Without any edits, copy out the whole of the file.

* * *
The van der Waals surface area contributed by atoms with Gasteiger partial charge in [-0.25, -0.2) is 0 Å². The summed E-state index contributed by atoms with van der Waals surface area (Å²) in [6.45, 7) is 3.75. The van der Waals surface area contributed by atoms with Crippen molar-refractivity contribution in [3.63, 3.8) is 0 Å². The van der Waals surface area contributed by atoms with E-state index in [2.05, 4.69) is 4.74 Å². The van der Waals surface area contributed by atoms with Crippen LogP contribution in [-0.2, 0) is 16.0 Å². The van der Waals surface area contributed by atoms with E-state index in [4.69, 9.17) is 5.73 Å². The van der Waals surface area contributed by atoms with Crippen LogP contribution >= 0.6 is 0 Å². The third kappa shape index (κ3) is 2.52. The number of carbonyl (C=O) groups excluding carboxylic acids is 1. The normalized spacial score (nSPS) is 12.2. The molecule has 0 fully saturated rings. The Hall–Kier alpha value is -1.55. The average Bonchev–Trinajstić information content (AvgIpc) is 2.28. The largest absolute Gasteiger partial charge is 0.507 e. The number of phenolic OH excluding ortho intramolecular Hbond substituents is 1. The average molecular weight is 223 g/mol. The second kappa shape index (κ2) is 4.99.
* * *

The van der Waals surface area contributed by atoms with Gasteiger partial charge in [-0.25, -0.2) is 0 Å². The summed E-state index contributed by atoms with van der Waals surface area (Å²) in [6.45, 7) is 3.75. The van der Waals surface area contributed by atoms with Crippen molar-refractivity contribution in [3.63, 3.8) is 0 Å². The van der Waals surface area contributed by atoms with E-state index in [2.05, 4.69) is 4.74 Å². The van der Waals surface area contributed by atoms with Crippen LogP contribution in [-0.2, 0) is 16.0 Å². The van der Waals surface area contributed by atoms with E-state index in [4.69, 9.17) is 5.73 Å². The van der Waals surface area contributed by atoms with Crippen LogP contribution >= 0.6 is 0 Å². The third kappa shape index (κ3) is 2.52. The number of carbonyl (C=O) groups excluding carboxylic acids is 1. The normalized spacial score (nSPS) is 12.2. The molecule has 0 fully saturated rings. The Hall–Kier alpha value is -1.55. The average Bonchev–Trinajstić information content (AvgIpc) is 2.28. The largest absolute Gasteiger partial charge is 0.507 e. The number of phenolic OH excluding ortho intramolecular Hbond substituents is 1. The average molecular weight is 223 g/mol. The second kappa shape index (κ2) is 4.99.